Recent research shows that as banks step back from offering risky loans, non-banking lenders have stepped in to fill the breach. Though banks once ruled the mortgage sector in the U.S, they now have less than a 50 percent share.
According to the latest figures, the amount of mortgage dollars offered by traditional banking institutions dropped in the third quarter of 2016. With many non-banking lenders willing to take on potentially riskier loans, these newer facilities provided 51 percent of the home loan lending.
It is not the first time that independent home loan lenders have edged closer to offering a 50 percent share of the market, but in recent history, they have never topped traditional sources of capital. This was the case even in the run-up to the financial crisis last decade and the housing bust that eventually occurred. It means that the shift in lender reflects a significant change for the most important consumer credit sector in the U.S.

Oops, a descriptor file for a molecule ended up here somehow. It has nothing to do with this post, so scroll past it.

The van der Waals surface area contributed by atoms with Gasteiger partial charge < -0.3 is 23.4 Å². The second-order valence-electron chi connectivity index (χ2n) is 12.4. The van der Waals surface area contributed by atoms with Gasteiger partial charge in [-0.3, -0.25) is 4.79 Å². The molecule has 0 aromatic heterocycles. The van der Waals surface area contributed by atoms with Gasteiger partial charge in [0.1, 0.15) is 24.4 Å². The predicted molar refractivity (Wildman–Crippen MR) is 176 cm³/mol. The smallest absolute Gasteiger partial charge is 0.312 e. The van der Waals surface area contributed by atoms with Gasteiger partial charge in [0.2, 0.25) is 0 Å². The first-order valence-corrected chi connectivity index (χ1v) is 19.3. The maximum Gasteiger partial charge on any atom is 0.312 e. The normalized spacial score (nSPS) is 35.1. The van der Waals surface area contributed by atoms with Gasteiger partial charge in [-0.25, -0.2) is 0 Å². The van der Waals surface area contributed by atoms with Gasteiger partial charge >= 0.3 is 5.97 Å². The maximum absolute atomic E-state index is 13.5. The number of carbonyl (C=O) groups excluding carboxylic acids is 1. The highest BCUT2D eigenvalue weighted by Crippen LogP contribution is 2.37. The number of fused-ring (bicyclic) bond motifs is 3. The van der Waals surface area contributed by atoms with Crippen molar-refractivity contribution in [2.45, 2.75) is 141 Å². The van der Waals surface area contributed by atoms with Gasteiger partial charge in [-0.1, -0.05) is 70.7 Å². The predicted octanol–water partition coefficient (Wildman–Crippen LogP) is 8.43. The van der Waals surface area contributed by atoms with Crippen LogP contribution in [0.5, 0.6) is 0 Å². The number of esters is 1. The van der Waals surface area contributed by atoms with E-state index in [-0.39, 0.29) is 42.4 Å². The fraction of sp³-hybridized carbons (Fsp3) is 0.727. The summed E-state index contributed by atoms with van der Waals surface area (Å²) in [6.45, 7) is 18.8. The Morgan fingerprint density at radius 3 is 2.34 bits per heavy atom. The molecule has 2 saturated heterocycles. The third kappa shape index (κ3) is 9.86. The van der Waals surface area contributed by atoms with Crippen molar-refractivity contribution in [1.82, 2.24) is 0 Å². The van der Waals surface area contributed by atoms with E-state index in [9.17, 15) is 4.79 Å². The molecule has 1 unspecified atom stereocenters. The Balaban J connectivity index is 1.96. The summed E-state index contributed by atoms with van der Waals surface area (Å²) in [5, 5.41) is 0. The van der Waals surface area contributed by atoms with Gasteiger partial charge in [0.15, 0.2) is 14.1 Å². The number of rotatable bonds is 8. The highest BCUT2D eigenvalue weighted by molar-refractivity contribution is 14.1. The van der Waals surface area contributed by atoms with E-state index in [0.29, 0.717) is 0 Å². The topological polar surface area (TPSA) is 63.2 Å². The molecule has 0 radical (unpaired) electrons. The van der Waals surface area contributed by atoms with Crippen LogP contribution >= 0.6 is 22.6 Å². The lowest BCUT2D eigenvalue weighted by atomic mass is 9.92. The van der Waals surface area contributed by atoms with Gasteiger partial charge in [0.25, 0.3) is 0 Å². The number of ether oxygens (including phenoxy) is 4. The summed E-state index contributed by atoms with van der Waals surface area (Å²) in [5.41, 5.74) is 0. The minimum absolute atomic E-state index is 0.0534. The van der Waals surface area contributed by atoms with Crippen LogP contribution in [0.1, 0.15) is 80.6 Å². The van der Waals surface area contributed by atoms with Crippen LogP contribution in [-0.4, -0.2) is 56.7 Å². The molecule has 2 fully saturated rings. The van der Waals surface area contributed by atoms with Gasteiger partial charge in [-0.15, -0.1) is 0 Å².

The trend shows that banks remain wary of risky lending, with many large institutions wanting to heed caution. Many banks continue to be fearful of regulatory and legal threats, which have already cost them tens of billions in dollars relating to mortgage settlements and fines. This fear has made it increasingly hard for many consumers to access home loans, but the resulting gap in the market has made it possible for non-banking lenders to take some of the risk themselves. How this may affect the market in the years to come is anyone's guess, but the potential for homeownership may have become easier for some people.
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